globe with flags

A Broader Perspective

It’s been twelve years since I was approached and introduced to the Vermont Communication Support Project. Now, I’m watching the Project grow from a broader perspective. Vermont, ever brave, has had the courage to step up to the plate and level the judicial playing field for people with all disabilities. It is beyond me as to why communication support services are not available, and furthermore required, in courts throughout this country. If a person is Deaf, an ASL interpreter will be offered. If a person uses a wheelchair, accessibility is available and unquestioned. If a person has a developmental disability and their court hearing can be made accessible with communication support specialist services, why should there ever be any question? While most states still need to develop programs, Vermont serves as a role model. Also, there are over a dozen other countries around the world who subscribe to communication-based accommodations in court. While development has been slow, progress is underway.

VCSP communication support specialists are not only providing services to people with developmental disabilities. The scope of disabilities that can affect a person’s ability to communicate, is significant. Accommodations for people with disabilities, as related to communication, can vary and are sometimes complex. What makes comprehension, interaction, and effective communication achievable is an individual experience. Around the world, despite different cultures and languages, this concept is universal.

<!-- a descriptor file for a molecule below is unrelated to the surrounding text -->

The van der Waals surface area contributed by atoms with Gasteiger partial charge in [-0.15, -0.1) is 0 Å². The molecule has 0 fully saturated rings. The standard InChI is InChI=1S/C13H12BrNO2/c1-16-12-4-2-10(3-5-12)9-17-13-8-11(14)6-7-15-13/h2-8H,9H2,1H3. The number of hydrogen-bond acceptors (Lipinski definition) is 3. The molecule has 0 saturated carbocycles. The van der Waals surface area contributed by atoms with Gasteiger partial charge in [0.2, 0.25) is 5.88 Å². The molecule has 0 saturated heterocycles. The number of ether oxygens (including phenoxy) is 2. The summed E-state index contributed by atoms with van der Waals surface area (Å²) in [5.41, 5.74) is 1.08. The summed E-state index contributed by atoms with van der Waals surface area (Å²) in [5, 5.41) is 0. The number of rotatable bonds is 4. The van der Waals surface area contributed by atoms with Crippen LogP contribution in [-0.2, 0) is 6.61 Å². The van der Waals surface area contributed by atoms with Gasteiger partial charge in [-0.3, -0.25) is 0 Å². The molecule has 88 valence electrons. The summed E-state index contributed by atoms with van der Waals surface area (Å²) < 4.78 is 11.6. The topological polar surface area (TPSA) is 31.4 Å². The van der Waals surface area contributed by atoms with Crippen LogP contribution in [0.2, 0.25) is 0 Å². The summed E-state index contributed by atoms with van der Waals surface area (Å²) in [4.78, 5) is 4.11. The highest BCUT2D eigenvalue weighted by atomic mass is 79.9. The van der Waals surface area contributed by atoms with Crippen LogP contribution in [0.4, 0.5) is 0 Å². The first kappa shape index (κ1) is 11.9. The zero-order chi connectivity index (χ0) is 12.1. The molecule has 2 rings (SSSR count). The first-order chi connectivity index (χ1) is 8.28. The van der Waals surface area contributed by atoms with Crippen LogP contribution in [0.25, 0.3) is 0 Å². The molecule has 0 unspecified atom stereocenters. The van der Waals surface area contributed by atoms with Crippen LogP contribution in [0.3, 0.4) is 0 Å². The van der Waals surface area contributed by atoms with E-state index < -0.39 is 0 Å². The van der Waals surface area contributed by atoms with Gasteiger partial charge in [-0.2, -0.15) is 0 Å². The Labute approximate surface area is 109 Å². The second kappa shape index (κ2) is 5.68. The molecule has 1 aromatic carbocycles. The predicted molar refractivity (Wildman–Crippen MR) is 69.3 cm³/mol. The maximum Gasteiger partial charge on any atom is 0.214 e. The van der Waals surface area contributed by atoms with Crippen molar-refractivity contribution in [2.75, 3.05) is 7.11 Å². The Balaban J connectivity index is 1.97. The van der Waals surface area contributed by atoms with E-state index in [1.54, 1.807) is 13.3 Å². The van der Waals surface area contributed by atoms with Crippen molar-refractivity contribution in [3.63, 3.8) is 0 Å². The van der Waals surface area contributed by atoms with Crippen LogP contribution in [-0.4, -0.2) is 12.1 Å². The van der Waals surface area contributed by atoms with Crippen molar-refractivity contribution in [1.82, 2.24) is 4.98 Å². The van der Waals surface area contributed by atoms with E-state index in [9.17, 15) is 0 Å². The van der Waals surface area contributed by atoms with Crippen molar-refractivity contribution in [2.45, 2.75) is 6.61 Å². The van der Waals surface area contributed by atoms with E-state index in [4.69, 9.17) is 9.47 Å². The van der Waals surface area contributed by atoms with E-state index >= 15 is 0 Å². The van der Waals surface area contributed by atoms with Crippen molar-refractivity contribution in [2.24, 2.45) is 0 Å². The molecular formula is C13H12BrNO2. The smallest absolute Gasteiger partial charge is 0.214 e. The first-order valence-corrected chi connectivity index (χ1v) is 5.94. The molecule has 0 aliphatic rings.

Now, as the senior advisor to the VCSP, and the coordinator for the International Intermediary Forum (IIF), it is my greatest hope that we all do what we can to encourage further development of this work. Vermont is a leader. Our commitment to communication support in the Judiciary and state services have deeper roots than any other effort around the world. For an example of more information regarding global efforts, you can visit

Soon I will facilitate another meeting with representatives from the IIF which includes Argentina, Australia, Canada, Chile, Kenya, Mexico, New Zealand, Northern Ireland, Taiwan, Tasmania, United Kingdom and the United States. As we gather around the table, the commitment is unanimous. People with disabilities, and whose disabilities affect their ability to communicate, should have the right to accommodations that will provide a fair process. We work hard to do that here in Vermont. Be proud. Spread the word!

Lynne C. Cardozo has been involved with the VCSP since 2011. She held the position of director for 10 years, is presently the senior advisor, and serves as a communication support specialist as needed. Previously she was the executive director for the Vermont Statewide Independent Living Council and Governor’s Committee on Employment of People with Disabilities. She presently serves as the coordinator for the International Intermediary Forum, a networking group of communication support specialists; and is appointed to several Vermont advisory boards.

Accessibility Toolbar

Scroll to Top